Rattus tunneyi 

Scope: Global
Language: English

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Taxonomy [top]

Kingdom Phylum Class Order Family
Animalia Chordata Mammalia Rodentia Muridae

Scientific Name: Rattus tunneyi (Thomas, 1904)
Common Name(s):
English Pale Field Rat

Assessment Information [top]

Red List Category & Criteria: Least Concern ver 3.1
Year Published: 2016
Date Assessed: 2016-09-01
Assessor(s): Burbidge, A.A.
Reviewer(s): Amori, G.
Contributor(s): Aplin, K., Ellis, M. & Morris, K.
Listed as Least Concern in view of its wide distribution, presumed large population, occurrence within a number of protected areas, and because it is unlikely to be declining at nearly the rate required to qualify for listing in a threatened category. However, there has been a major decline in range in the past with a loss of all arid and many semiarid subpopulations. The north-western Australian subspecies R. t. tunneyi has recently been evaluated as Vulnerable A2abce (Woinarski et al. 2014). The eastern subspecies R. t. culmorum is Least Concern and the species as a whole is Least Concern as the decline does not approach 30% in three generations.
Previously published Red List assessments:

Geographic Range [top]

Range Description:This species is patchily distributed in western, northern, and eastern Australia. It appears that prior to European settlement of Australia, this species was distributed over most of continental Australia, except for the humid south-east (Aplin et al. 2008). The species is present on several islands, particularly in Western Australia.
Countries occurrence:
Additional data:
Range Map:Click here to open the map viewer and explore range.

Population [top]

Population:It is a patchily distributed species that may be locally abundant in some areas; it fluctuates widely in response to climatic variability (Aplin et al. 2008).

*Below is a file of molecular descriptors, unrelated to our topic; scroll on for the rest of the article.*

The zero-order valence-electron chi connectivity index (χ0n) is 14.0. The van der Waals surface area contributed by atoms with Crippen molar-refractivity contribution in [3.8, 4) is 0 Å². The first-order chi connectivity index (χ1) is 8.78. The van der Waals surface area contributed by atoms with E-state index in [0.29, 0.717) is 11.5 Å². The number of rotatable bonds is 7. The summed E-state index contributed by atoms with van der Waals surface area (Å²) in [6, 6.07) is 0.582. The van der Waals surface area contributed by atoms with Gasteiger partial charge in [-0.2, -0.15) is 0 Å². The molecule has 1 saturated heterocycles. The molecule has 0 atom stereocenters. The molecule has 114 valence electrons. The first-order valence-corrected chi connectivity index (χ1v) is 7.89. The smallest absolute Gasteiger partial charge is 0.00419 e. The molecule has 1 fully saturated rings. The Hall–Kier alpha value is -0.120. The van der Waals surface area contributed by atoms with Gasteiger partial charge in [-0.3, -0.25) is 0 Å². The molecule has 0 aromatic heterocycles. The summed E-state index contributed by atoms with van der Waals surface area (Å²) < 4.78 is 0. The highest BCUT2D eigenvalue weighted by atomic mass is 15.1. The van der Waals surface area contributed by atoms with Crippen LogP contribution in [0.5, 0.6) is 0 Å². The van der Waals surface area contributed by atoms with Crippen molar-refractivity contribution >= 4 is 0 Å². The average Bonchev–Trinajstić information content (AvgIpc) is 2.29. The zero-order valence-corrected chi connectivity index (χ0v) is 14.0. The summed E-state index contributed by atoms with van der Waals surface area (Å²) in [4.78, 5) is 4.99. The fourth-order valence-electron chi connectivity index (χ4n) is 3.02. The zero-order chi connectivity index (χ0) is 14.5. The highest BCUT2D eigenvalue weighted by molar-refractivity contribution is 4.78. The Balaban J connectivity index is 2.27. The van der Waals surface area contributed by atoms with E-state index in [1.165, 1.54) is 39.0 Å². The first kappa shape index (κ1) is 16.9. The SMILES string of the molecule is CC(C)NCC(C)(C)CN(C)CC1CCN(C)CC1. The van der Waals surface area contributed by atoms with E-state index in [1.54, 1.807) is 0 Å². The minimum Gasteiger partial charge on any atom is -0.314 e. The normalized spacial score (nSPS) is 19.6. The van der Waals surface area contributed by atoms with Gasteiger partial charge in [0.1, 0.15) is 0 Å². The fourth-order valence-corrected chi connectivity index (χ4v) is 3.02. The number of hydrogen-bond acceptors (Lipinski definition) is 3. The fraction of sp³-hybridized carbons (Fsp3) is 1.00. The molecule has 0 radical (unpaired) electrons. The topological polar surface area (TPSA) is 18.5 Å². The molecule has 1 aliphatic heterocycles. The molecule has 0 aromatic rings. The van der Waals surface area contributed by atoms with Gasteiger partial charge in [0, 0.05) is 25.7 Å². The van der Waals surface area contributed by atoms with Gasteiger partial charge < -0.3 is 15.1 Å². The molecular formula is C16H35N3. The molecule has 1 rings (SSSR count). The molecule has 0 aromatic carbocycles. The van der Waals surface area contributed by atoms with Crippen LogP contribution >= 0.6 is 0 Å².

Current Population Trend:Unknown
Additional data:
Population severely fragmented:No

Habitat and Ecology [top]

Habitat and Ecology:It is a nocturnal species that lives in tall grassland, cane fields, and some modified habitats. The species forms shallow burrows in loose, sandy soil (Aplin et al. 2008). Females give birth to up to eleven young after a gestation period of 21 to 22 days (Aplin et al. 2008).
Generation Length (years):1-2

Threats [top]

Major Threat(s): Rattus rattus eliminates this species. Cattle grazing could be a threat due to trampling of shallow burrows. Feral cats are known to predate it and may be a threat.

Conservation Actions [top]

Conservation Actions: It is present in many protected areas (e.g., Kakadu National Park).

Errata [top]

Errata reason: This errata assessment has been created because the map was accidentally left out of the version published previously.

Citation: Burbidge, A.A. 2016. Rattus tunneyi (errata version published in 2017). The IUCN Red List of Threatened Species 2016: e.T19369A115150024. . Downloaded on 26 September 2018.
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